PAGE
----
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Athens and Jerusalem: The Case for Knowing the Classics

Athens and Jerusalem: The Case for Knowing the Classics

In our secular, liberal age, the Bible and the classics often get a bad rap. The Bible represents everything modernity is not—free inquiry, divested of hoary beliefs—while the classics are often snidely dismissed as the hubristic fantasies of aging, if not already dead white males.

Okay, that’s a gross oversimplification. You needn’t look further than the latest issue of The New Yorker—which has a lengthy essay by the critic Adam Kirsch about a slate of new books on Rome—to know that liberal readers still have an interest in antiquity. But what struck me recently is the case that two prominent liberal writers—Marilynne Robinson and Mary Beard—recently made for modern readers to know their cultural heritage, Athens and Jerusalem especially.

Two weeks ago the Sunday New York Times book review featured a cover essay by the novelist Marilynne Robinson, with none-too-subtle title “What Literature Owes the Bible.” It shouldn’t be surprising coming from Robinson, whose novels, like the Pulitzer-winning “Gilead,” are drenched in biblical allusions.

But her argument isn’t that so many great writers, from Dostoyevsky to Faulkner, simply alluded to Biblical stories. It’s that to fully understand their works we must have a much deeper knowledge of the Bible itself, Old and New Testament alike. Novels like “The Idiot” and “The Sound and The Fury” more than lazily reference biblical tales, and if you’re an astute biblical student, you’ll see that these novels are serious intellectual dialogues with the ideas expressed in the Bible itself.

Of course, I’d point out that the conclusion should not be that Talmud scholars or Christian Bible study groups are naturally predisposed to more fully grasping the Western literary tradition. After all, I’d bet my money that religious Jews have about as much interest in studying Christian scripture as evangelicals are in parsing the nuances of Talmud—both of which are necessary to for the rest of Western lit. (Whether they have a serious interest in Western literature is another issue entirely.) But it’s certainly true that even the most self-serious literature student reads with a huge handicap if he breezily skips over the Bible.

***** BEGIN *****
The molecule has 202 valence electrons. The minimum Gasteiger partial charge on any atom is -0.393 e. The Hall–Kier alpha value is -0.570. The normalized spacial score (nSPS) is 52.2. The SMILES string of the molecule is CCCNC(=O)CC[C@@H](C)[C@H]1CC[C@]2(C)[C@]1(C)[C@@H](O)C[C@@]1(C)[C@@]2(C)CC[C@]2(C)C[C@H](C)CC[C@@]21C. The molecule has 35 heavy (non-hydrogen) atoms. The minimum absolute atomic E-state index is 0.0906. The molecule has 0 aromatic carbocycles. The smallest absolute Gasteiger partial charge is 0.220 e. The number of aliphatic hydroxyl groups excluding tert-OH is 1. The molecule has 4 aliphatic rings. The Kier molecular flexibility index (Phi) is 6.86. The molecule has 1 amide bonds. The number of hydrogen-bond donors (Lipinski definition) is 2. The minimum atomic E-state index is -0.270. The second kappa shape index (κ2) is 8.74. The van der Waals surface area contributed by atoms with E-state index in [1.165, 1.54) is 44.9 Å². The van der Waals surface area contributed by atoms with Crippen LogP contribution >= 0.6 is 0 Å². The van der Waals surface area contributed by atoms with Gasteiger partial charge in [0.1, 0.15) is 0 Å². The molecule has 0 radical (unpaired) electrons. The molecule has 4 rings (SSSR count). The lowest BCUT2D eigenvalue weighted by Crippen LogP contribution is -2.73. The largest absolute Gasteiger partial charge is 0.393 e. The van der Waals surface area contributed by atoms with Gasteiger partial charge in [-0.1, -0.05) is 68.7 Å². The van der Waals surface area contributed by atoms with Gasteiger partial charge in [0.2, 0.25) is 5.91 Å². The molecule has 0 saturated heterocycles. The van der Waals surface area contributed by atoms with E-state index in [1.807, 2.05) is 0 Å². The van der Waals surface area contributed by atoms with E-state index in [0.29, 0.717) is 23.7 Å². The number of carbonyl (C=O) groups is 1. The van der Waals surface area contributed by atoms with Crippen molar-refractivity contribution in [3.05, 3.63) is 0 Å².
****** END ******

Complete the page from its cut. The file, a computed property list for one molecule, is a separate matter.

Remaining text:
Mary Beard, one of the world’s leading classicists and a professor at Cambridge, makes a similar case in The New York Review of Books this week. She points out that the occasional media hysteria over the “Death of the Classics” is nothing new; in fact, she argues, virtually every age has produced its share of lamentations about how no one reads Herodotus anymore. (She even points out that the Renaissance humanists, remembered as the regenerators of interest in ancient Greece and Rome, didn’t see themselves so much as discoverers of antiquity as they did defenders of works on the verge of extinction.)

Yet, like Robinson, she’s not only pointing out that classical references continue to besot pop culture (anyone seen “Lysistrata Jones” on Broadway yet?). She’s saying that so much of the last 500 years of literature, from Dante to John Banville, seriously engages with the ancient Greco-Roman texts that, to simply nod in self-congratulations that we notice a reference to Caligula here, Hannibal there, is to do ourselves a serious disservice.

To be fair, Beard doesn’t expect us all to start learning Latin. Nor does she expect us to have read all of Plato and Socrates and Euripides, even in translation. But we can at least pick up a dog-eared copy of “Electra” now and again, perhaps with a critical guide by our side. Who knows?, we may even find we like it better than the innumerable more recent works that have humbly paid reference to it.

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